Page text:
Since its inception in 2008, I’ve been taking care of the LT11.com website myself. In the beginning we simply found free WordPress Themes for our site. Then we started purchasing higher quality themes. As time went on–I started customizing our themes to better serve our purposes. As the customizations got more and more involved–I learned more and more. After many, many customizations to all the sites across the LT11 domain over the years–I now felt confident I could build a theme on my own without using a fully designed template as a starting point.
I gotta say–I love the internet. I feel incredibly fortunate to live in this information age. The UN Human Rights Council unanimously backed the notion internet access is a basic human right about 5 months ago. I agree because I see the internet as the only truly level playing field in this world. It has changed the game. Changed everything. And from where I’m standing I’m still shocked by how many people are ever so slow to realize that. It’s the most incredible source of information. You can learn virtually anything!
I spent about 300 hours building the new LT11.com site as it is of writing. I’m sure a pro developer could have done it in less than half the time. Even though I was pulling my hair out at times I enjoyed every second working on the site and I’m proud of it! One of my favorite things about my job is learning new things and applying what I’ve learned to solve problems and make cool shit. I used a bunch of awesome resources to help me build the site and after that long winded introduction I want to share them. These are the primary tools and resources I found most helpful throughout my development process. They are all free!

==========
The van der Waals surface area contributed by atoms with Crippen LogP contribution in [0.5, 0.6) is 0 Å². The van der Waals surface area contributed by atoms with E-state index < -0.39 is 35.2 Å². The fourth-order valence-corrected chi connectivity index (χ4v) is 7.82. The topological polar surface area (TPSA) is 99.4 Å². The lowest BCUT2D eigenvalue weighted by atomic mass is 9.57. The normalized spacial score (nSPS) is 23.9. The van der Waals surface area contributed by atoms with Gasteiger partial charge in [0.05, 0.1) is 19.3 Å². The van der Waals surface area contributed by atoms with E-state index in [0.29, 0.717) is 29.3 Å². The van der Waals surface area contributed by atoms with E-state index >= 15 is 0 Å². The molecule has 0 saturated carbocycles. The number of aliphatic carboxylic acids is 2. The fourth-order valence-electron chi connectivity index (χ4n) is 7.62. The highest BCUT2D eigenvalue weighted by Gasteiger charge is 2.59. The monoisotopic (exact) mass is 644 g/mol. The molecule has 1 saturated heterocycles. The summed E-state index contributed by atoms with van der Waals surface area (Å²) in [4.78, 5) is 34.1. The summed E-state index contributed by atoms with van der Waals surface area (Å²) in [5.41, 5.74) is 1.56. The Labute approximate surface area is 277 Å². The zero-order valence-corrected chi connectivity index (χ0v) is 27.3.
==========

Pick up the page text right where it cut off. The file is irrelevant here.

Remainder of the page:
I’m on a Mac so I used MAMP (Macintosh Apache MySQL PHP) to run a webserver locally on my machine. I was able to set up a self-hosted Wordpress installation, open up the site in multiple browsers and get much faster feedback refreshing the page locally vs. having to connect to a web server over the internet. This seems to be the way most developers do it. OSX has Apache web server built in–but not MySQL or PHP which are required to run WordPress. MAMP has all those databases and libraries built in for you and is pretty much a one click solution!
This is the free text editor I used to code everything. Its light, simple and clean and makes the code look pretty so it’s easier to read and navigate. It also has the ability to connect to an FTP server and open files remotely. So when you save your file–it get’s updated on the server.